Reflecting on priorities of family & work
My daughter has been described by others and me as headstrong, strong-willed, stubborn, fiercely independent, competitive, and a limit-pusher. These are attributes more traditionally assigned to boys than girls and are too often seen as negative traits in girls and women. I’ve been reading Sheryl Sandberg and Adam Grant’s series on Women at Work in the New York Times. These articles examine gender bias through both a researcher and practitioner lens. They bring to light how my daughter’s traits would not serve her well in many work environments and that there are many things that can be done – some simple, some complex – to help improve culture and climate for women at work.
Fortunately for me and my daughter, I work in a rapidly-growing, fast-paced, innovative organization founded and lead by women. I work everyday with role-models for my daughter – intelligent, driven, strategic, visionary, analytical, mission-driven, thoughtful women getting s%!t done on a daily basis to make the world a better place. They are, at the same time, dedicated mothers, grandmothers, wives, sisters, aunts, and friends. I didn’t realize how lucky I would be when I started two years ago to be in an organization lead predominantly by women and how that would impact the ways I can relate to my daughter. I thank them all. In them, I see a future vision for her.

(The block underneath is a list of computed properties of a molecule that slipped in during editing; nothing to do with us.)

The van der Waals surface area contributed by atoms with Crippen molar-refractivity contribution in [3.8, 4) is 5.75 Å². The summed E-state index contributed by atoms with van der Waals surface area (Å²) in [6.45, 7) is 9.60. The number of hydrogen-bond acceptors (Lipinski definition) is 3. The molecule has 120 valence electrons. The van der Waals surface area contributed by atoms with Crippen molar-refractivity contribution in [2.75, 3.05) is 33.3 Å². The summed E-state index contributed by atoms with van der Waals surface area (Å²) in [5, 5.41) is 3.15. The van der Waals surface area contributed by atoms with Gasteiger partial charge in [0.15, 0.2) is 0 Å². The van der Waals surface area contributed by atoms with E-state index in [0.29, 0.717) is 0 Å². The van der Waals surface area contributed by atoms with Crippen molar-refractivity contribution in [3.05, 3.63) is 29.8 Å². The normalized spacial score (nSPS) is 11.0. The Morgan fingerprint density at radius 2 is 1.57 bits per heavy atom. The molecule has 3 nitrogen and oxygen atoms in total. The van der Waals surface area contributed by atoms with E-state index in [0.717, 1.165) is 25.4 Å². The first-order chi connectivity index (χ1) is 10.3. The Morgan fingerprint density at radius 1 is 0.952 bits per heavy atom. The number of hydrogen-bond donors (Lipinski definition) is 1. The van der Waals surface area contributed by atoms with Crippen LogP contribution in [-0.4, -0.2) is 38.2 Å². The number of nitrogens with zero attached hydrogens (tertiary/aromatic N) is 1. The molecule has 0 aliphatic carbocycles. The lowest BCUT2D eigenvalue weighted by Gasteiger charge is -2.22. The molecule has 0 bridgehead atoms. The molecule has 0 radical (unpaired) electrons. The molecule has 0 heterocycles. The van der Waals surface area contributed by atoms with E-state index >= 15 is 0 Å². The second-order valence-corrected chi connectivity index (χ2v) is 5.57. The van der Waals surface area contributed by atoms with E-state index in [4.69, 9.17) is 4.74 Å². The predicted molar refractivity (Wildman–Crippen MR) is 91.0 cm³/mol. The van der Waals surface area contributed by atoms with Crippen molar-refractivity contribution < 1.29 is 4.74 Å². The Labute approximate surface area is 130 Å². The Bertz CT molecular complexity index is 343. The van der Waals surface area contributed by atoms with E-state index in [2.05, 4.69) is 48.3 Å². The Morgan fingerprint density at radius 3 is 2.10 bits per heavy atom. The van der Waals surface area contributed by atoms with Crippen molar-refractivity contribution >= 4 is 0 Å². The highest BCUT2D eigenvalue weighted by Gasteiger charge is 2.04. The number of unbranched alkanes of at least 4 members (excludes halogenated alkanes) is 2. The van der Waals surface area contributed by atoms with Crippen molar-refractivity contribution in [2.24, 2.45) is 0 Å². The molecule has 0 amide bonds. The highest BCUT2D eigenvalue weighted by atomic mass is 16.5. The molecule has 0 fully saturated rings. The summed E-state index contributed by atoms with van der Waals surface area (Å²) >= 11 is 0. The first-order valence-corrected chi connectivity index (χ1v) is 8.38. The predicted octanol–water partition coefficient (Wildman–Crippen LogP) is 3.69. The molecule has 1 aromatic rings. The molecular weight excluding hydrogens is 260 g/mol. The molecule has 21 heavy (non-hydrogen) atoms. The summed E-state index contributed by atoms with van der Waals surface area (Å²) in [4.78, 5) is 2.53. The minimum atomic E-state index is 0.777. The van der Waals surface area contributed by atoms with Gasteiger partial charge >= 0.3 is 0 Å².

I prefer to look at my daughter and other girls and young women with her same traits as empowered, driven, focused, resilient, and tenacious – words with much more positive connotations for girls. We have come a long way as a society in regards to equality for women at work and still have a ways to go. Here’s hoping we get there in time for my daughter and other girls like her. One of the best things I can do is nurture those amazing qualities in my daughter and defend those qualities when bias against them is present. No one has ever made a difference in this world without being headstrong, strong-willed, stubborn, fiercely independent, competitive, and a limit-pusher and my daughter is destined to make a difference in the world.
Sheryl Sandberg has it right – we have too few women leaders. Add one more with my daughter.
I am in a work environment and role where my job is to help leaders (mostly women) be successful. Isn’t that my job as a father to my daughter as well?